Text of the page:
1. 63254 POINTS
    Peggy MacePRO
    CEO and Senior Agent, Outlook Life, Inc, Most of the U.S.
    Yes, unless they are guaranteed to stay "level", life insurance premiums can increase. One of the biggest factors on how much life insurance costs, is the length of time for which you lock in your premiums. E.g. If you buy a 10 year level term policy, the premium will be relatively low, but will only stay the same for 10 years. After that, the premium will increase drastically. However, if you buy a permanent policy with guaranteed level premiums, the initial premium will be higher, but you will never experience a rate increase. 

    When you are approved for a life insurance policy, you will see right at the front of the printed policy how long your premium is guaranteed to stay level, and at what point the premiums could/will increase. If you are nearing a point in your policy where your premiums will go up, you might want to take care of that now, as you may have options now that will not be available after the premium increase takes effect.
    Answered on December 13, 2013
  2. 4249 POINTS
    Gary LanePRO
    President, Lane Independent Agency, Southern California
    That depends on what you buy. If you buy term insurance, it can change each year, or if level term, at the end of whatever term you buy. Then it will go up since you are older and perhaps not healthy, and perhaps even uninsurable. That is why Whole Life is the best. It never goes up, ever. It is fixed for your lifetime, and builds up cash value, to even help you pay for it later on, or borrow against it for a home, or even for retirement. Call an experienced agent who can review your needs and give you the best alternatives. Gary Lane, Registered Agent, New York Life, 714 422 9616.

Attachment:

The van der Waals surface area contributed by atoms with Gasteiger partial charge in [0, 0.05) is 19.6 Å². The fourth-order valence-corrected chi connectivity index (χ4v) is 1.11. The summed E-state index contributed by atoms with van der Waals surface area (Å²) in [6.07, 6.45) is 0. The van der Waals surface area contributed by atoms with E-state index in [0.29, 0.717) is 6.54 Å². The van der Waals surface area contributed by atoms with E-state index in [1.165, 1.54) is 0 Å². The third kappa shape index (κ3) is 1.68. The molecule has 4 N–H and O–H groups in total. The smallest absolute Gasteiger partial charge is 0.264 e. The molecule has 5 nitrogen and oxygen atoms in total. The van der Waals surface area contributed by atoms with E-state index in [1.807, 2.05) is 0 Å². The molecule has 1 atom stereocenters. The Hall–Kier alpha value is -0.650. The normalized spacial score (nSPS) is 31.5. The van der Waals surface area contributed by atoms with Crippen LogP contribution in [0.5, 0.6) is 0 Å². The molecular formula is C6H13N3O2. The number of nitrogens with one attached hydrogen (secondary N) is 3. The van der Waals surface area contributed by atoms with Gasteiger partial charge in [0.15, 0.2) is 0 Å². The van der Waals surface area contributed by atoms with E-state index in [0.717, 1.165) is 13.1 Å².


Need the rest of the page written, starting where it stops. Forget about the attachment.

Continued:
Answered on December 16, 2013
  3. 14231 POINTS
    Tom SheehanPRO
    Agency Owner, The Thomas G Sheehan Agency, 27 Glen Road Sandy Hook, CT 06482
    They can, yes, depending upon the type of policy you have so it is important to talk with your Insurance Professional. Some older term policies for example were designed to be annually renewable (ART's) with each renewing year's premium increasing to reflect your attained age. These older ART forms have in many cases been replaced by the more modern "Level Term" policies. These policies are contracts that lock in the premium you pay from the begininning for a time certain, usually 10, 15, 20 or 30 years. At the end of that designated time period, the premium will then increase and usually dramaticaly not unlike a "balloon" mortgage to use an example.
    Answered on November 6, 2015
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